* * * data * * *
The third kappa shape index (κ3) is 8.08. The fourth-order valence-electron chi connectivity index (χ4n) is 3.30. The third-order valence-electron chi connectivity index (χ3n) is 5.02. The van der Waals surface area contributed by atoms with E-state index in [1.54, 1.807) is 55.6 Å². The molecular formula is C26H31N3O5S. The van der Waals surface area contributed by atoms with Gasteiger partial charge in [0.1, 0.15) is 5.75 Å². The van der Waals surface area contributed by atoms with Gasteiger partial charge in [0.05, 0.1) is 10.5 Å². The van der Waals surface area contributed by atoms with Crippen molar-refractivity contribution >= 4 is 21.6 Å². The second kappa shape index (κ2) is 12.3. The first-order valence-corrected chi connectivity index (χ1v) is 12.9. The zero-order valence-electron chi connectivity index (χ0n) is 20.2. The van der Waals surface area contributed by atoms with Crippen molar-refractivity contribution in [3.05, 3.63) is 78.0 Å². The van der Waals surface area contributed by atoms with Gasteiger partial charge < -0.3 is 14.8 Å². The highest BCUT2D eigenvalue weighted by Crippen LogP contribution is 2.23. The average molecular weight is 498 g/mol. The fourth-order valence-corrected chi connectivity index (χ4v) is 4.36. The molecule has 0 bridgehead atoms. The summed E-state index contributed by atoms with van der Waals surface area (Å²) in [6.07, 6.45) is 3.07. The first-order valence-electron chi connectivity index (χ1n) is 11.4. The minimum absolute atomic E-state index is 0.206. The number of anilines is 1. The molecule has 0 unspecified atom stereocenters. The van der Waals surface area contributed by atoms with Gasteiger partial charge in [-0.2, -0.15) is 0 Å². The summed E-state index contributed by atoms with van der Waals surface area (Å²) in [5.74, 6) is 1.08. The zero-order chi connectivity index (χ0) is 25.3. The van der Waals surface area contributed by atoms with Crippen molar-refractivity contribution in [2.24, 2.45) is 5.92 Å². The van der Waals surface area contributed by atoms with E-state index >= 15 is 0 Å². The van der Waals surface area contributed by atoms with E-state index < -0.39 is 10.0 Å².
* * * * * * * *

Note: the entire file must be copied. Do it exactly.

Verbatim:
The third kappa shape index (κ3) is 8.08. The fourth-order valence-electron chi connectivity index (χ4n) is 3.30. The third-order valence-electron chi connectivity index (χ3n) is 5.02. The van der Waals surface area contributed by atoms with E-state index in [1.54, 1.807) is 55.6 Å². The molecular formula is C26H31N3O5S. The van der Waals surface area contributed by atoms with Gasteiger partial charge in [0.1, 0.15) is 5.75 Å². The van der Waals surface area contributed by atoms with Gasteiger partial charge in [0.05, 0.1) is 10.5 Å². The van der Waals surface area contributed by atoms with Crippen molar-refractivity contribution >= 4 is 21.6 Å². The second kappa shape index (κ2) is 12.3. The first-order valence-corrected chi connectivity index (χ1v) is 12.9. The zero-order valence-electron chi connectivity index (χ0n) is 20.2. The van der Waals surface area contributed by atoms with Crippen molar-refractivity contribution in [3.05, 3.63) is 78.0 Å². The van der Waals surface area contributed by atoms with Gasteiger partial charge < -0.3 is 14.8 Å². The highest BCUT2D eigenvalue weighted by Crippen LogP contribution is 2.23. The average molecular weight is 498 g/mol. The fourth-order valence-corrected chi connectivity index (χ4v) is 4.36. The molecule has 0 bridgehead atoms. The summed E-state index contributed by atoms with van der Waals surface area (Å²) in [6.07, 6.45) is 3.07. The first-order valence-electron chi connectivity index (χ1n) is 11.4. The minimum absolute atomic E-state index is 0.206. The number of anilines is 1. The molecule has 0 unspecified atom stereocenters. The van der Waals surface area contributed by atoms with Gasteiger partial charge in [-0.2, -0.15) is 0 Å². The summed E-state index contributed by atoms with van der Waals surface area (Å²) in [5.74, 6) is 1.08. The zero-order chi connectivity index (χ0) is 25.3. The van der Waals surface area contributed by atoms with Crippen molar-refractivity contribution in [2.24, 2.45) is 5.92 Å². The van der Waals surface area contributed by atoms with E-state index >= 15 is 0 Å². The van der Waals surface area contributed by atoms with E-state index < -0.39 is 10.0 Å².